The advantage of this approach is the possibility of having extremely expensive solutions “cached” in advance which are then just reused whenever needed. Though there are several drawbacks, it is not possible to apply this approach to all online process mining problems. Additionally, by computing everything in advance, we lose the possibility of adapting the precomputed solutions to the contextual information, which might be uniquely specific to the running process instance.

In the upcoming subsections, one example of each technique will be presented and detailed by presenting two process mining activities.

Process Discovery

The first problem we present is the online process discovery. A graphical conceptualization of the problem is reported in Fig. 2. The idea is to have a source which is generating an event stream. This event stream is consumed by a miner which generates a representation of the underlying process model and keeps it up-to-date with respect to the observed behavior.
Fig. 2

Conceptualization of the streaming process discovery idea as in Burattin et al. (2014b)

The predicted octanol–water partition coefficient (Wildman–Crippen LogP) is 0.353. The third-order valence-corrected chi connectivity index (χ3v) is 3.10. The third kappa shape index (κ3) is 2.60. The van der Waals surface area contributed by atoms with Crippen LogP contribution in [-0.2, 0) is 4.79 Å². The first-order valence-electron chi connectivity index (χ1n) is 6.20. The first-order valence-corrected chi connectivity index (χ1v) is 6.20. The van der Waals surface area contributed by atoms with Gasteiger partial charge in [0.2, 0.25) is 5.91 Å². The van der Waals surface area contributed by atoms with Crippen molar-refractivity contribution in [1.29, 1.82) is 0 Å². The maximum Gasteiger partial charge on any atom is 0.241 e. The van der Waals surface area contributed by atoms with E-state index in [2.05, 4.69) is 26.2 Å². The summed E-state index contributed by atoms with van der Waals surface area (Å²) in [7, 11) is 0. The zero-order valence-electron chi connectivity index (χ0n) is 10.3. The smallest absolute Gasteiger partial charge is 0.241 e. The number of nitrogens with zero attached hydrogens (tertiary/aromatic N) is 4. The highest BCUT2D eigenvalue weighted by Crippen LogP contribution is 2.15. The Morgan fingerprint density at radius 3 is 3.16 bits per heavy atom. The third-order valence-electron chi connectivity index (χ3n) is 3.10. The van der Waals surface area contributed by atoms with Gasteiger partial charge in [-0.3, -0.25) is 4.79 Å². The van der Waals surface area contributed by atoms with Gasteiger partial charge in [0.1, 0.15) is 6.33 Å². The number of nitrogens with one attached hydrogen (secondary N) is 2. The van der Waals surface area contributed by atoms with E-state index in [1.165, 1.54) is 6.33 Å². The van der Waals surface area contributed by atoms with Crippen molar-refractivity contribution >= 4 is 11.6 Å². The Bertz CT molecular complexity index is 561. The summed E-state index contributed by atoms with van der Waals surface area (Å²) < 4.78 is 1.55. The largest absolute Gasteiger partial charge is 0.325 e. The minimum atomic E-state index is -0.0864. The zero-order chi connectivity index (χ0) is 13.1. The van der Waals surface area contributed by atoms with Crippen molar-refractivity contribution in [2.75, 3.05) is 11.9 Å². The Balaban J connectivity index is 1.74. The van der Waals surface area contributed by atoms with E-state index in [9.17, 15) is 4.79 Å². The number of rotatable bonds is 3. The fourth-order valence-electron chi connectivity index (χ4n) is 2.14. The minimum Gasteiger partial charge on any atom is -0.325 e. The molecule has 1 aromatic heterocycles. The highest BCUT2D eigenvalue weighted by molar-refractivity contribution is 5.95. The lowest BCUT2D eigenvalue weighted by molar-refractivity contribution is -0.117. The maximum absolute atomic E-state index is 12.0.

The first approach available to tackle this problem is reported in Burattin et al. (2012, 2014b). In their works, authors employ a problem reduction strategy. Specifically, they reduce the Heuristics Miner algorithm, described in van der Aalst and Weijters (2003), to the frequency counting problem. To do that, they assume direct following relationships as variables, and by counting them, they are able to use the Heuristics Miner’s metric to reconstruct the high-level business patterns in terms of Heuristics Net or Petri Net. Authors test different algorithms to solve the frequency counting problem, such as Lossy Counting and Lossy Counting with Budget. As baseline approach, authors use a sliding window mechanism where Heuristics Miner is iteratively applied. The sliding window approach is constantly outperformed by other approaches which provide a better usage of the available resources. A similar approach, called StrProM, tracks the direct following relationships. This approach, presented in Hassani et al. (2015), keeps an updated prefix tree by deriving a solution based on Lossy Counting with Budget. The direct following relationships are then used to construct a process model using the set of rules of Heuristics Miner.